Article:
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THE ALCHEMY OF MURDER
by Carol McCleary
Hodder & Stoughton, April 2009
565 pages
19.99 GBP
ISBN: 0340978392


Buy in the UK | Buy in Canada

OK hang on to your hats! THE ALCHEMY OF MURDER purports to be a lost diary of the pioneering feminist journalist Nellie Bly which was lost until 2008. We are therefore given an editorial introduction and McCleary maintains this paratextual fiction by providing 'editorial footnotes' at various stages. The effect is somewhat spoiled by the fact that, while the vast majority of the book is in the first-hand narrative of Nellie Bly, there are some third-hand narratives interspersed (although I suppose McCleary could argue that these are the work of Bly 'filling in' scenes at which she was not present).

The story begins in Paris in 1889 where Nellie is hunting down a monstrous killer in Montmartre. We are quickly given a brief 'life and times' including an explanation of her quest; while she was engaged in her famous undercover incarceration in the New York asylum on Blackwell's Island, a friend of her's was dismembered by a doctor calling himself Blum who subsequently disappeared. He then popped up as Jack the Ripper but Nellie got to London too late to track him down. But when there are reports of a 'slasher' at work in Paris she quickly makes her way there. With the aid of Jules Verne, Oscar Wilde and Louis Pasteur she embarks on a desperate quest in which the stakes become increasingly higher.

Well, I warned you to hang on to your hats. I should start out by saying that if I have given the impression that this is a serious book I apologise. It is basically a great big romp. Let me start with the negatives. It is not particularly well-written; certainly the prose is not outstanding. The characters hardly rise above the level of stereotype. The plot is hardly surprising - though it may be outrageous. The 'history', however much detail McCleary provides, is highly conventional.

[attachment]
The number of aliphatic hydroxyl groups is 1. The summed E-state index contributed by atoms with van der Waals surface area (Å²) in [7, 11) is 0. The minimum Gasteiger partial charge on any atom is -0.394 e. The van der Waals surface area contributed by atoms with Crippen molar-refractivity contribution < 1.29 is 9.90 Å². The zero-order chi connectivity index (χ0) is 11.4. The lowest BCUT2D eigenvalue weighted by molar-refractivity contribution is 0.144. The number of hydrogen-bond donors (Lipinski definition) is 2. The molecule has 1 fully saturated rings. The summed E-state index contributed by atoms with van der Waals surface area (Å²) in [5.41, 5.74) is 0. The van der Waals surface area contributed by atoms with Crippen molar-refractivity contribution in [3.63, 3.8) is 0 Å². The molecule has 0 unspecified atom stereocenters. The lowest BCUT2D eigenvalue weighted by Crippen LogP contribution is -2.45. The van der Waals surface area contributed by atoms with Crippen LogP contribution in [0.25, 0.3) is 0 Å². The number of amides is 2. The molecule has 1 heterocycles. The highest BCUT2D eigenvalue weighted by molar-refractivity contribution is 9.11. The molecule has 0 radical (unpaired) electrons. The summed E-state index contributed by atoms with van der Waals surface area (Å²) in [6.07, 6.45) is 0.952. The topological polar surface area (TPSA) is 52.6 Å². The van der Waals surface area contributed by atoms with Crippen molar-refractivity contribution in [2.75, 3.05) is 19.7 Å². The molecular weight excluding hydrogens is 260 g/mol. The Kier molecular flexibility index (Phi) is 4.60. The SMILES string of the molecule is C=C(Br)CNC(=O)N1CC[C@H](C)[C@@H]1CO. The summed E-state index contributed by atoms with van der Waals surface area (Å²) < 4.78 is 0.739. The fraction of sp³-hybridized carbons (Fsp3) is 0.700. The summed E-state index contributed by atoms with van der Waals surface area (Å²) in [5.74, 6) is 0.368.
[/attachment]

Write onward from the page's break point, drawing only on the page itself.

Above all there is the issue of the use of historical characters. Nellie Bly herself is an extraordinary figure. I am afraid I only really knew about her because of a reference in the West Wing (Abby Bartlett goes to dedicate a statue to her and when Jed teases her not only does he not get the sex he's waiting for, but is treated to one of Abby's wonderful polemics) but presumably she is, or certainly ought to be, a massively important national figure in the US. Having now read of some of her exploits (especially the incarceration in the asylum - her reports led to a massive outcry, investigations, and a huge sum of money being invested) I realise what an important historical figure she is. So in one sense the book has worked admirably if it intended to bring Nellie Bly to the higher level of awareness which she undoubtedly deserves. But I still have a nagging unease about doing this in the form of a romp. This applies to other 'real' characters in the book but especially to Wilde and Louise Michel - the 'red virgin of Montmartre' - Communard, anarchist and revolutionary who is caricatured here. I think there are real problems and issues with using historical figures in this way.

But having raised all these reservations, pointed out all the negatives, the fact is that I still enjoyed this book and would wish to be positive about it. Why? Because of its sheer damn chutzpah. I like a book which has a ridiculous story, lots of absurdities and a real swagger - as long as it doesn't take itself too seriously and THE ALCHEMY OF MURDER certainly doesn't do that. I am almost ashamed to admit it but yes I would like to read Nellie's next adventure, which apparently is in the pipeline. I admit it - this is a Guilty Pleasure.

Reviewed by Nick Hay, July 2009

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Contact: Yvonne Klein (ymk@reviewingtheevidence.com)


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